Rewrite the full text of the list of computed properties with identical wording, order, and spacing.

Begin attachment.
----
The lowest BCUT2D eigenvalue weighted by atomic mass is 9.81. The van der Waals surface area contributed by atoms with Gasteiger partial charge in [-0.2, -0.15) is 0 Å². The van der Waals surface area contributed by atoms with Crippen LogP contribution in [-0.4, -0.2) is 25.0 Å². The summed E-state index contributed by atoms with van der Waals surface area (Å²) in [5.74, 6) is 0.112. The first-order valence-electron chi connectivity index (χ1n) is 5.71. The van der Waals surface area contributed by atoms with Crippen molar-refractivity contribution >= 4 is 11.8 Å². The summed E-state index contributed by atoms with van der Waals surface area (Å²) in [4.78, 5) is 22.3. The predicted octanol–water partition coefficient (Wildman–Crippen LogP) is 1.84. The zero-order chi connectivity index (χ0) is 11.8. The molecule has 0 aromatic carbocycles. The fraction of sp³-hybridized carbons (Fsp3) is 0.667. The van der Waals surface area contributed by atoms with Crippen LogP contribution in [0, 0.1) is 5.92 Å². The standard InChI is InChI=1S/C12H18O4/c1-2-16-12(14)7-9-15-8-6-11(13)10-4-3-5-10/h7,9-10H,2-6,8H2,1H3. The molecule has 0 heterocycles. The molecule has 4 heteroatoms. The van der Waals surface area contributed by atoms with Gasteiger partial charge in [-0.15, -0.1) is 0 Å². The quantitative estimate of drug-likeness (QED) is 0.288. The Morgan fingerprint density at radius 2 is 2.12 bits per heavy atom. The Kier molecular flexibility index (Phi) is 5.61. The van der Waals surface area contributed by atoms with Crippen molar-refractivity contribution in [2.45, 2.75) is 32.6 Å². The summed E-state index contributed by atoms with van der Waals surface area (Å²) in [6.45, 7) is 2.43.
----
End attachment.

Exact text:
The lowest BCUT2D eigenvalue weighted by atomic mass is 9.81. The van der Waals surface area contributed by atoms with Gasteiger partial charge in [-0.2, -0.15) is 0 Å². The van der Waals surface area contributed by atoms with Crippen LogP contribution in [-0.4, -0.2) is 25.0 Å². The summed E-state index contributed by atoms with van der Waals surface area (Å²) in [5.74, 6) is 0.112. The first-order valence-electron chi connectivity index (χ1n) is 5.71. The van der Waals surface area contributed by atoms with Crippen molar-refractivity contribution >= 4 is 11.8 Å². The summed E-state index contributed by atoms with van der Waals surface area (Å²) in [4.78, 5) is 22.3. The predicted octanol–water partition coefficient (Wildman–Crippen LogP) is 1.84. The zero-order chi connectivity index (χ0) is 11.8. The molecule has 0 aromatic carbocycles. The fraction of sp³-hybridized carbons (Fsp3) is 0.667. The van der Waals surface area contributed by atoms with Crippen LogP contribution in [0, 0.1) is 5.92 Å². The standard InChI is InChI=1S/C12H18O4/c1-2-16-12(14)7-9-15-8-6-11(13)10-4-3-5-10/h7,9-10H,2-6,8H2,1H3. The molecule has 0 heterocycles. The molecule has 4 heteroatoms. The van der Waals surface area contributed by atoms with Gasteiger partial charge in [-0.15, -0.1) is 0 Å². The quantitative estimate of drug-likeness (QED) is 0.288. The Morgan fingerprint density at radius 2 is 2.12 bits per heavy atom. The Kier molecular flexibility index (Phi) is 5.61. The van der Waals surface area contributed by atoms with Crippen molar-refractivity contribution in [2.45, 2.75) is 32.6 Å². The summed E-state index contributed by atoms with van der Waals surface area (Å²) in [6.45, 7) is 2.43.